Parkinson’s Sleep Disorder
Updated: Sep 27, 2019
Sleep problems can be an early sign of Parkinson’s disease, even before motor symptoms have begun. These sleep-related symptoms can have a major impact on quality of life for people suffering from Parkinson’s. Some of the common sleep conditions include: insomnia, excessive daytime sleepiness, Periodic leg movement disorder (PLMD), sleep apnea, frequent nighttime urination, Restless legs syndrome (RLS), a sudden involuntary episode of sleep.
Many people with Parkinson’s experience sleep problem called “REM sleep behavior disorder.” Research suggests that “REM sleep behavior disorder” sometimes begins even before motor symptoms are diagnosed. Person experiencing vivid dreams or hallucinations and acting out their dreams and violent nightmares may have a “REM sleep behavior disorder”.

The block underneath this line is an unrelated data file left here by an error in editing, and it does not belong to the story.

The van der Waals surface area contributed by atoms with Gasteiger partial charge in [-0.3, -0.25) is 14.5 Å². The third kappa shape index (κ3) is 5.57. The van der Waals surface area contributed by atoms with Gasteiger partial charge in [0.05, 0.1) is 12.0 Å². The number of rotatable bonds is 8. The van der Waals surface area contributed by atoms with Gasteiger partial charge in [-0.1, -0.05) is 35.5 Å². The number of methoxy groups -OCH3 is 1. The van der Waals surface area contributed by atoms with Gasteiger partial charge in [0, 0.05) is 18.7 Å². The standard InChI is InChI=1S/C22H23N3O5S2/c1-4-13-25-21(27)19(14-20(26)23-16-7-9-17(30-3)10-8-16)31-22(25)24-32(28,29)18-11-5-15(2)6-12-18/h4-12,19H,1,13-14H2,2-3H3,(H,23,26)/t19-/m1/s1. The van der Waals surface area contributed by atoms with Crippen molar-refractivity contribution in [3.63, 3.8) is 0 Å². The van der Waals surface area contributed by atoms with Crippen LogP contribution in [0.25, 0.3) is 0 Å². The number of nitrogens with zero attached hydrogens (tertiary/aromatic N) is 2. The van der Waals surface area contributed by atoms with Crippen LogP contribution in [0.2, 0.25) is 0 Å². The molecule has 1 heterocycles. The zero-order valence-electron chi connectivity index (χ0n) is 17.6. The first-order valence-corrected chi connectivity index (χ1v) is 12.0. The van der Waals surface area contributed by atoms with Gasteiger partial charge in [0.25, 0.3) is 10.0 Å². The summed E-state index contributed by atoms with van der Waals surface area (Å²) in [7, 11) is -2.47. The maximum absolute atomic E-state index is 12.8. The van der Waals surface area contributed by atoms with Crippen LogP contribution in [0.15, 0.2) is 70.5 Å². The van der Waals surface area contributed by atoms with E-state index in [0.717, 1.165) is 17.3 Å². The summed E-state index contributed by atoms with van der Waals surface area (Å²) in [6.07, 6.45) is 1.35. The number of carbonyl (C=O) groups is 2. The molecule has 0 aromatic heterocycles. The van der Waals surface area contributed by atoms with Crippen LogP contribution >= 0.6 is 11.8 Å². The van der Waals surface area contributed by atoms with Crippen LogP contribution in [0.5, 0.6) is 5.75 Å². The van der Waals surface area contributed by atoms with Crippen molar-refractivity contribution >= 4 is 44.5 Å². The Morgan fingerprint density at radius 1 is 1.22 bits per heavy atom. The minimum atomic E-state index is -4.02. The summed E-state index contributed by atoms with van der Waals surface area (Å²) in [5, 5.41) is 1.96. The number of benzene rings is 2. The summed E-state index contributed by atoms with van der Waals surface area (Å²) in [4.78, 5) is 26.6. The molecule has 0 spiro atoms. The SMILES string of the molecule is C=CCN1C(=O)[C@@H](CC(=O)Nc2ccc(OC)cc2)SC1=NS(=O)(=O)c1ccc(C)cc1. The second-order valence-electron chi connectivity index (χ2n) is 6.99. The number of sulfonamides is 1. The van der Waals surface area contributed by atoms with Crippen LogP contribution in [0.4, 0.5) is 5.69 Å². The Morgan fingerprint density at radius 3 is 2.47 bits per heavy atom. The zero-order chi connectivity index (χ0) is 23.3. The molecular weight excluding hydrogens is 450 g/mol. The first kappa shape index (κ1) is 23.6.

Most people with Parkinson’s find it difficult to sleep through the night because of rigid muscles, tremors or stiffness, not being able to roll over in bed and the frequent urge to urinate. In addition to sleep problems, people with Parkinson's disease often experience sleepiness during the daytime.
Getting a good night’s sleep is essential for us all, not sleeping well at night can interfere with daily life. Person with Parkinson’s can feel drowsy during the day and often fall asleep suddenly for short periods of time, similar to narcolepsy. Effort to maintain healthy sleep habits can help people struggling with Parkinson’s disease with both the physical and psychological symptoms.